Potemkin is a film that immortalizes the revolutionary spirit, celebrates it for those already committed, and propagandizes it for the unconverted. It seethes of fire and roars with the senseless injustices of the decadent czarist regime. Its greatest impact has been on film students who have borrowed and only slightly improved on techniques invented in Russia several generations ago.
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This is a cinematic masterpiece, way ahead of its time.
Charlie Korch10 December 1999
There are only a handful of movies that were made on such a grand scale and made such a difference in the art of movie making.

"Bronenosets Potyomkin" is one of these movies, and it should be on anyone's list looking to learn more about the history of cinema.

Grigori Aleksandrov & Sergei M. Eisenstein directed this groundbreaking film that documents the horrors taking place on a Russian battleship. When the sailors finally retaliate against their superiors, the locals embrace the them, and support them. Things get ugly when a group of soldiers are sent to the small town to take care of business. What follows is one of the most imitated scenes in the history of cinema. Anyone who has seen "The Untouchables", and "Bronenosets Potyomkin" knows exactly what I mean.

Overall I think this movie raised the bar for film making just as "Intolerance" did a few years earlier. If you do not mind silent films, do yourself a favor, and see "Bronenosets Potyomkin".

If you don't like silent films..... watch "Bronenosets Potyomkin" anyway.
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Still one of the best films ever made.
Orlok20 June 1999
Quite a lot has been said about this film and its landmark importance in forming the language of film. If you are interested in film history, to truly understand the innovations Eisenstein brings to the medium you might try viewing Potemkin along side most any film made before it (those of D.W. Griffith offer a good contrast). It should be allowed that Eisenstein was not the only montage theorist and the principles of montage editing would likely have been discovered by another given time. However, even today, few directors have approached the skill with which Eisenstein created meaning through the combination of images at such an early point in the evolution of the medium.

If you are not interested in that sort of thing, Potemkin is still one of the most beautiful and moving films ever made. You should see it, buy it, and tatoo it to your chest.
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"The time has come for us to speak out."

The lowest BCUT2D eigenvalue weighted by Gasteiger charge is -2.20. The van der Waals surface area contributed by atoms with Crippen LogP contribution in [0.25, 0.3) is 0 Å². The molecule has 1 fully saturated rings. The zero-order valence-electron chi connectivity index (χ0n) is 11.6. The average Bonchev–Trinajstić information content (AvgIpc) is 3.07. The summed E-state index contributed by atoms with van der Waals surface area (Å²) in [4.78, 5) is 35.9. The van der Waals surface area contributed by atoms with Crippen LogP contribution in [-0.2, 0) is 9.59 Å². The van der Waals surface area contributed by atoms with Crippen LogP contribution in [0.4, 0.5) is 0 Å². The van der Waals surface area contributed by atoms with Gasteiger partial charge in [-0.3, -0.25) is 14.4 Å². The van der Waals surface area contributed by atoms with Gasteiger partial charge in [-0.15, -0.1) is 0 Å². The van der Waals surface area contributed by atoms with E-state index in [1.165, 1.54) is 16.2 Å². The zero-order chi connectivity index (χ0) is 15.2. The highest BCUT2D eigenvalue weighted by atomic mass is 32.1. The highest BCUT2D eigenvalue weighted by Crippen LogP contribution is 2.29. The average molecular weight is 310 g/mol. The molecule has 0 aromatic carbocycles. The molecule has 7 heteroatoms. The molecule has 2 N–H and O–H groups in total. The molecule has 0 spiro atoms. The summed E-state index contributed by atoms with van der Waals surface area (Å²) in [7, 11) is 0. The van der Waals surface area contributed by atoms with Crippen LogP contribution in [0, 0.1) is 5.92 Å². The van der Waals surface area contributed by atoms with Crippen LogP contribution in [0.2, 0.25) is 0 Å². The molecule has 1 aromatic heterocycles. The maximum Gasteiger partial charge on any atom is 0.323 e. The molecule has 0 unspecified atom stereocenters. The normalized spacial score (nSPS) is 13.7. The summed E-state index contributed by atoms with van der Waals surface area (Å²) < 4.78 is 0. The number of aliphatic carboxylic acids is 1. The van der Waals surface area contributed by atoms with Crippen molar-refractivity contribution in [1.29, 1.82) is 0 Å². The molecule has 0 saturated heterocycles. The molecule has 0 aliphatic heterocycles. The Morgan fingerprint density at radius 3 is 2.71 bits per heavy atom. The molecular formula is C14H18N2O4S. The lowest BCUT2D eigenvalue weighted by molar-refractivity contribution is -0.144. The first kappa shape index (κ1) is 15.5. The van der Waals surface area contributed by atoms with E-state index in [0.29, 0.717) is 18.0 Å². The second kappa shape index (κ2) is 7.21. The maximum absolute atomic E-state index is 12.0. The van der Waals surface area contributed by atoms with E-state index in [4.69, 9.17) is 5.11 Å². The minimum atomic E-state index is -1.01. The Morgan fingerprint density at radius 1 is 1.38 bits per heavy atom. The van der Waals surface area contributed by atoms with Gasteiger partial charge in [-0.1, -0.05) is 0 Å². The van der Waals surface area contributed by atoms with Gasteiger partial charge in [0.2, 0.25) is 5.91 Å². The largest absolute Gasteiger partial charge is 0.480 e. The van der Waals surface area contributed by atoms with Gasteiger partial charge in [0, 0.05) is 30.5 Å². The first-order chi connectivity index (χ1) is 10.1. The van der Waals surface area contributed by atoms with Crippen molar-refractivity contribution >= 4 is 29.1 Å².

ackstasis5 April 2007
On June 14 1905, during the Russian Revolution of that year, sailors aboard the Russian battleship Potemkin rebelled against their oppressive officers. Frustrated with the second-rate treatment they receive, and most particularly the maggot-infested meat that they are forced to eat, the ship's crew, led by the inspirational Bolshevik sailor Grigory Vakulinchuk (Aleksandr Antonov), decide that the time is ripe for a revolution. And so begins Sergei M. Eisenstein's rousing classic of Russian propaganda, 'Bronenosets Potyomkin / The Battleship Potemkin.'

The film itself is brimming with shining examples of stunning visual imagery: the spectacles of an overthrown ship captain dangle delicately from the side rope over which he had been tossed; the body of a deceased mutineer lies peaceful upon the shore, the sign on his chest reading "KILLED FOR A BOWL OF SOUP;" close-up shots of the clenching fists of the hundreds of spectators who are finally fed up with the Tsarist regime; a wayward baby carriage careers down the Odessa Steps as desperate onlookers watch on with bated breath (this scene was memorably "borrowed" by Brian De Palma for a particularly suspenseful scene in his 'The Untouchables'); the barrels of numerous canons are ominously leveled towards the vastly-outnumbered battleship Potemkin.

However, the film itself is best analysed – not as a fragmented selection of memorable scenes – but as a single film, and, indeed, every scene is hugely memorable. Though divided into five fairly-distinct chapters, the entire film flows forwards wonderfully; at no point do we find ourselves losing interest, and we are absolutely never in doubt of whose side we should be sympathetic towards.

The film is often referred to as "propaganda," and that is exactly what it is, but this need not carry a negative connotation. 'The Battleship Potemkin' was produced by Eisenstein with a specific purpose in mind, and it accomplishes this perfectly in every way. Planned by the Soviet Central Committee to coincide with the 20th century celebrations of the unsuccessful 1905 Revolution, 'Potemkin' was predicted to be a popular film in its home country, symbolising the revitalization of Russian arts after the Revolution. It is somewhat unfortunate, then, that Eisenstein's film failed to perform well at the Russian box-office, reportedly beaten by Allan Dwan's 1922 'Robin Hood' film in its opening week and running for just four short weeks. Luckily, despite being banned on various occasions in various countries, 'The Battleship Potemkin' fared more admirably overseas.